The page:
[Heritage] Oregon Heritage News 2004-01-21
Heritage.Info at state.or.us
Wed Jan 21 15:01:28 PST 2004
In this issue:
1.'Preserving Oregon' grants available
2. Signature event selects new dates
3. African American history program set for educators
'PRESERVING OREGON' GRANTS AVAILABLE
The Oregon State Historic Preservation Office (SHPO) is accepting applications for "Preserving Oregon" grants made available to support historic preservation rehabilitation projects in rural areas and urban neighborhoods throughout Oregon.
To qualify, a historic property must be currently listed in the National Register of Historic Places, either individually or as a "contributing property" in a historic district. Applications are due February 27, and approved projects, which must be completed no later than May 1, 2005, can begin May 1, 2004.
Complete information on eligibility and a downloadable application form are available at < http://hcd.state.or.us/shpo/services_grants.php >, or by contacting SHPO Grants Coordinator Kimberly Dunn (e-mail: kimberly.dunn at state.or.us; phone 503-986-0670).
Proposed projects must meet the Secretary of the Interior's Standards for Rehabilitation of Historic Properties. Examples of projects that meet eligibility requirements include roof and gutter repair, foundation work, structural stabilization, weatherization, painting and the replacement of deteriorated historic features. Ineligible projects include remodeling, construction of new additions and projects proposed only for cosmetic purposes. Projects involving commercial or depreciable properties that qualify for federal investment tax credits also are ineligible.
The 2003 Oregon Legislative Assembly appropriated $250,000 in lottery funds to fund the grants, which range from $5,000-$20,000 and require a 50-50 match. "We have set a $20,000 limit in order to benefit more properties across the state," said Dunn.
Dunn said that higher priority will be given to public non-profit properties, private (non-commercial) properties and properties offering the greatest public benefit through visual access and interpretive/educational value. "Geographic distribution and historic significance of the property also will be considered," she added.
SIGNATURE EVENT SELECTS NEW DATES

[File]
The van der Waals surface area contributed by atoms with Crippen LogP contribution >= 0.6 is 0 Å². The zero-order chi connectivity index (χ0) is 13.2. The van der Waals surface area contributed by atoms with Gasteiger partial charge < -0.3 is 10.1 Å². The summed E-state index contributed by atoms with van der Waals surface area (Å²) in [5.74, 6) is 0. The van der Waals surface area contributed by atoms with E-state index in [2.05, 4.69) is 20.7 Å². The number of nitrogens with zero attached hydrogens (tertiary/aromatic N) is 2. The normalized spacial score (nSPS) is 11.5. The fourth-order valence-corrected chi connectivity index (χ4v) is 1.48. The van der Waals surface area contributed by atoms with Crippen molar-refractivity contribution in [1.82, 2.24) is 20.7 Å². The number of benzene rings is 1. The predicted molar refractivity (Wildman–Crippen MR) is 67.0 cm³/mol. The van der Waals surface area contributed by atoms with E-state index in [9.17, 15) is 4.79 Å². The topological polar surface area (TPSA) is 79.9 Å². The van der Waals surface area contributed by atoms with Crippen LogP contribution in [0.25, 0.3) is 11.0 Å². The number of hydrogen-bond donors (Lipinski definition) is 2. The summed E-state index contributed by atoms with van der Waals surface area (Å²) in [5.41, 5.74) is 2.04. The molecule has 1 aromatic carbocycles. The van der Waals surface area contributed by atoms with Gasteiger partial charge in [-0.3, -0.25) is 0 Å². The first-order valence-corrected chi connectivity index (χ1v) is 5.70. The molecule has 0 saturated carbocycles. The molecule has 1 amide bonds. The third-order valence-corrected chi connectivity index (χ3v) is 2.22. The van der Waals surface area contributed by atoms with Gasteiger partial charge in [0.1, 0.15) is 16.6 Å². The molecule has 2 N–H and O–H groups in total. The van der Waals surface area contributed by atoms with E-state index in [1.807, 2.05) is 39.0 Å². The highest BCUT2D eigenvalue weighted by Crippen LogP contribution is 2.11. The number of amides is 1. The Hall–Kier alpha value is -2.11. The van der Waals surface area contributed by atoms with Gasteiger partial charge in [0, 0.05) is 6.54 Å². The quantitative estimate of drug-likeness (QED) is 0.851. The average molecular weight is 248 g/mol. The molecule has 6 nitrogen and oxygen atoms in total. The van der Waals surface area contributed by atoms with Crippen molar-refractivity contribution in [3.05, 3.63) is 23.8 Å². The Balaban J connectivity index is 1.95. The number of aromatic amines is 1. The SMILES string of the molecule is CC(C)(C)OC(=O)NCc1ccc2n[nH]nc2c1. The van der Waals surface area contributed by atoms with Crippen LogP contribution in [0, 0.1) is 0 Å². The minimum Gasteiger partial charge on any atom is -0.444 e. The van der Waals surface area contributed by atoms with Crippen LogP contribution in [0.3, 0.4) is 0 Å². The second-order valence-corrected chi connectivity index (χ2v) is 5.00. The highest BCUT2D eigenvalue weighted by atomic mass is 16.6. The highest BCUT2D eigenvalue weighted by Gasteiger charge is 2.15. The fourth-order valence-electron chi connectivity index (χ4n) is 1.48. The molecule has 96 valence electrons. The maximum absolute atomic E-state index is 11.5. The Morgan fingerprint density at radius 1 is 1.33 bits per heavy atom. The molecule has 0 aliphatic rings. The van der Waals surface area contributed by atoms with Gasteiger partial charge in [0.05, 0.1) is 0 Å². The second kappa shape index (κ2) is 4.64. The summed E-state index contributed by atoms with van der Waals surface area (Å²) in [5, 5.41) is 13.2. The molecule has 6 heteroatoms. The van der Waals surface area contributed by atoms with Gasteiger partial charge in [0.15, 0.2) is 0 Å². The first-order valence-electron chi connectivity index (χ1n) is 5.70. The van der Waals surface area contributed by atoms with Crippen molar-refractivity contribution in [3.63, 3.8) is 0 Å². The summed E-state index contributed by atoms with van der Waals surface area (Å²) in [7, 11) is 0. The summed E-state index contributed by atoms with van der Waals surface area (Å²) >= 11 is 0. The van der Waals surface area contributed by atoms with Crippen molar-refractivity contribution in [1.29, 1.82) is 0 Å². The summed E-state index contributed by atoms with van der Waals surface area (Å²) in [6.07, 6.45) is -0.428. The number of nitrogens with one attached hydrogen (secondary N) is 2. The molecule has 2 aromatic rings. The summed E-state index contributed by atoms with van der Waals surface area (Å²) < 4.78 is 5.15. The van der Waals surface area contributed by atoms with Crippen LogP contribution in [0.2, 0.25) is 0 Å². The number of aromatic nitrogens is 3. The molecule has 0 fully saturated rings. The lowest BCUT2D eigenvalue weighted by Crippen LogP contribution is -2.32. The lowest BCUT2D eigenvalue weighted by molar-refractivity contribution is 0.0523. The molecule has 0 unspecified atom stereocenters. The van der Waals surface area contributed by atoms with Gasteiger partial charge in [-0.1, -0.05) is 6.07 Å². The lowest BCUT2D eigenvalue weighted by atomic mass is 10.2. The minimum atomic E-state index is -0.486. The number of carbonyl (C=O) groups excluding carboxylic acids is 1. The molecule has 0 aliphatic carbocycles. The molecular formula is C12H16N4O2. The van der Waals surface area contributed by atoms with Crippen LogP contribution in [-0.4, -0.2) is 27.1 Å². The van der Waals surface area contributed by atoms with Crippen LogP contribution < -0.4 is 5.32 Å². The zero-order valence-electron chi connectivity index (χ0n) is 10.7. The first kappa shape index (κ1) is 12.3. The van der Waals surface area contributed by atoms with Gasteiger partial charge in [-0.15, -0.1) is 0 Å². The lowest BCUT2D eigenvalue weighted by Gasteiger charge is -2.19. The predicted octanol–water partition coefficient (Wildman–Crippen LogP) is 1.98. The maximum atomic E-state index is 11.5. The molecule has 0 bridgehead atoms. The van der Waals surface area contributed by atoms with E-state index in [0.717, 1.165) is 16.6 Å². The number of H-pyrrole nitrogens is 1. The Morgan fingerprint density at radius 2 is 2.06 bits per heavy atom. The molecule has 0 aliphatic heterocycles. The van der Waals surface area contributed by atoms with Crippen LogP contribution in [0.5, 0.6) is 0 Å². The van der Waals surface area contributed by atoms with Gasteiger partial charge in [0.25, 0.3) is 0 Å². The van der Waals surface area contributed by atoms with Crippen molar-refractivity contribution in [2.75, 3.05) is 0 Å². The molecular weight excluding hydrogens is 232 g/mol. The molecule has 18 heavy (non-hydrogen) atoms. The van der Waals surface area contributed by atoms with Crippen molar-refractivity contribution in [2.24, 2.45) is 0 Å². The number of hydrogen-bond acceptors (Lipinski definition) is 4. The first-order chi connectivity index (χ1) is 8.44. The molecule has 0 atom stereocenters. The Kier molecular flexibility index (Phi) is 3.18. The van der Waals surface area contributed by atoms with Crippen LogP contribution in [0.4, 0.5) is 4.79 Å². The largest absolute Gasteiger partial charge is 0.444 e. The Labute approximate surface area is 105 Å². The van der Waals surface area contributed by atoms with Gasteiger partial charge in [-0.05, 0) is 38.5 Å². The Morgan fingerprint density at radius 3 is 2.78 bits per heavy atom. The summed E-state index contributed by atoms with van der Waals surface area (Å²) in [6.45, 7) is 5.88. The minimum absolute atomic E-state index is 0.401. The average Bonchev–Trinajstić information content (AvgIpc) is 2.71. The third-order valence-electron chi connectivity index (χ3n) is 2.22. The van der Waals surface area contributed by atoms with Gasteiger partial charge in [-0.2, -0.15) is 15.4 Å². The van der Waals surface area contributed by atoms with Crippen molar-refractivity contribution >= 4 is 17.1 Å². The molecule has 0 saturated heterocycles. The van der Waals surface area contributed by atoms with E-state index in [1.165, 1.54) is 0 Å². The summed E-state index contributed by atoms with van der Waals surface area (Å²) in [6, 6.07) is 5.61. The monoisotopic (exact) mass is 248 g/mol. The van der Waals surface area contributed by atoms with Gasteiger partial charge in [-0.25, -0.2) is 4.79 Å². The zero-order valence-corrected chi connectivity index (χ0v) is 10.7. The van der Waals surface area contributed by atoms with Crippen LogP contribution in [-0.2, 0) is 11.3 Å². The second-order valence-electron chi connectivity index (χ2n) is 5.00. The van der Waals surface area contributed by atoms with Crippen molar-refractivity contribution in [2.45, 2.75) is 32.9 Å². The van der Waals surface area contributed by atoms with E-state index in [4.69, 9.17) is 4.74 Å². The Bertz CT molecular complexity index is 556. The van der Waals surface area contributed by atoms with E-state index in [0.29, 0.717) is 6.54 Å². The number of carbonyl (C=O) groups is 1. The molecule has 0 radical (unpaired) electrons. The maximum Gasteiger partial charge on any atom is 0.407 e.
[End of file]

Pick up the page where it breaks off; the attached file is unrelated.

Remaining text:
In response to research, expressed community needs and other planned events, the board of Destination: The Pacific has decided to move its planned Lewis and Clark Bicentennial signature event at the mouth of the Columbia River to the Veterans Day weekend in 2005.
Destination: The Pacific, the only major Lewis and Clark Bicentennial signature event in Oregon and Washington, will now take place Nov. 11-15, 2005. The themes for the weekend's commemoration will be the arrival, achievement of the mission, and meeting with the Chinook; the vote that marked a significant moment in the Corps' leadership; the crossing of the Columbia River; and wintering over at Fort Clatsop, journaling and maps, the expedition's relationships with the Clatsops and their exploration of the region.
Major events planned for the weekend include a forum Lewis and Clark, diplomacy, and stewardship; a festival; performing arts programs; and the dedication of a new state and national park at Station Camp.
Following the 5-day event, Destination:The Pacific plans five other programs on historic dates: November 24 the vote; Christmas/New Years at Fort Clatsop; January Saltmakers Return; February Tillamook Head Trail to Ecola Creek; and March 23 the departure. More information about Destination: The Pacific is available at lcba at lewisandclarkcoast.com
AFRICAN AMERICAN HISTORY PROGRAM SET FOR EDUCATORS
In honor of Black History Month, the Oregon Historical Society will host an educators' seminar that explores the importance of African American history in Portland and the Pacific Northwest.
The first half of the seminar session includes a presentation by Portland State University professor of black studies Darrell Millner. Topics include the historical experience of African-Americans in Portland and Oregon, the legal and governmental actions that affected African-American life and the short and long term effects of laws on the African-American community. The second half of the seminar session stresses teaching methodologies. Teachers will leave the seminar with a lesson plan and a packet of related primary source documents.
This seminar is designed for high school teachers and college students studying education and black studies. Professional development units are available.
This program is free and takes place from 11 a.m.-2 p.m Feb. 7 at the Oregon Historical Society in downtown Portland (1200 SW Park Ave.). Space is limited. Please contact Tania Hyatt-Evenson, Education Programs Associate, at 503.306.5232 or taniah at ohs.org to reserve a space at this seminar.
Oregon Heritage News is a service of the Oregon Heritage Commission.
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